6 ways BlackBerry plans to save its business

Mobile & tablets

by Joe Curtis| 04 June 2014

Interview: The phone maker remains attached to its keyboard, but what else does it have up its sleeve?

BlackBerry was once the king of cool, but is now teetering on the edge of the smartphone market.

The mobile phone manufacturer has lost out to the likes of Apple, Samsung and Google in the consumer space, and global shipments are predicted to fall by nearly 50% this year, according to IDC.

The analyst house claimed last week that the company's global market share will drop below 1% by the end of 2014, and predicted that it will suffer a protracted death over the next four years to hit 0.3% come 2018.

Everyone seems to know that the game is up. Everyone except BlackBerry, that is.

The firm's senior VP for Europe, Markus Mueller, used the BlackBerry Experience event in London today (June 3) to outline the group's strategy to save itself by playing to its strengths as an enterprise offering.

Here's six ways it plans to recapture some of the enterprise market.

Goodbye, consumers!

Mueller was quick to admit that BlackBerry's consumer strategy hasn't worked out, and announced that the company is "recommitting to the enterprise space".

He added: "That's what [CEO] John Chen said when he came on board in November. He told us to focus, and if you want to focus, you need to focus on the battles you can win. BlackBerry devices might not necessarily be a device for everybody."

The concession came as he admitted the business made a mistake trying to take BlackBerry 10 (the operating system) to consumers.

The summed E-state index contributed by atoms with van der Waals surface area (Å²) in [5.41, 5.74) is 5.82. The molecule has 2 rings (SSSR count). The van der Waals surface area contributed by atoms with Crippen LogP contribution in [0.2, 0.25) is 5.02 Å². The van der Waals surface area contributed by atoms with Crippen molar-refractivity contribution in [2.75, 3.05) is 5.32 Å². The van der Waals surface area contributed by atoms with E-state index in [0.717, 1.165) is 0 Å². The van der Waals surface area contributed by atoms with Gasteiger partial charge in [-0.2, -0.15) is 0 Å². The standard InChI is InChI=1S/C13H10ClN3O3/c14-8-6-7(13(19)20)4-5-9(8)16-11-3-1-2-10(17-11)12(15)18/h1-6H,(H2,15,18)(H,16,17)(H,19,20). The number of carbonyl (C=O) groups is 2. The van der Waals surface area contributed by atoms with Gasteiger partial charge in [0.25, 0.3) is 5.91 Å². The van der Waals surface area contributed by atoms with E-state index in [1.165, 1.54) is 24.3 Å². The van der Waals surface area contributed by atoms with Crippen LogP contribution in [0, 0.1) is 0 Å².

"What we did with BlackBerry 10, how we approached the market, maybe that was a battle in the broad consumer space which we couldn't have won in the first place. Enterprise is our heritage, that's where our security matters, that's where our trust matters."

More focus on enterprise software

He went on to say that BlackBerry devices are primarily productivity tools aimed at businesspeople "with busy lives".

To that end, he said Chen's arrival brought more of a focus on enterprise software solutions.

Mueller said: "Quite honestly, in the past the software part was always what we needed because we wanted to sell devices to businesses. This has to change now. We have a device business, which obviously we will run moving forward, but at the same time we want to focus more on the software side."

He added that BlackBerry wants to be the "true mobility platform provider" for companies, providing not only its own apps, but the company's own and third parties' too, with BlackBerry Enterprise Service (BES) 10 and BES12, its mobile device and application management solutions.

He told the audience: "Going forward to BES12 you will see we are actually moving out further to mobile application enablement. We want to become the true mobility platform provider for everything within the enterprise and obviously part of that everything might also be that you create your own mobile apps, and we want to be the enabler for that."

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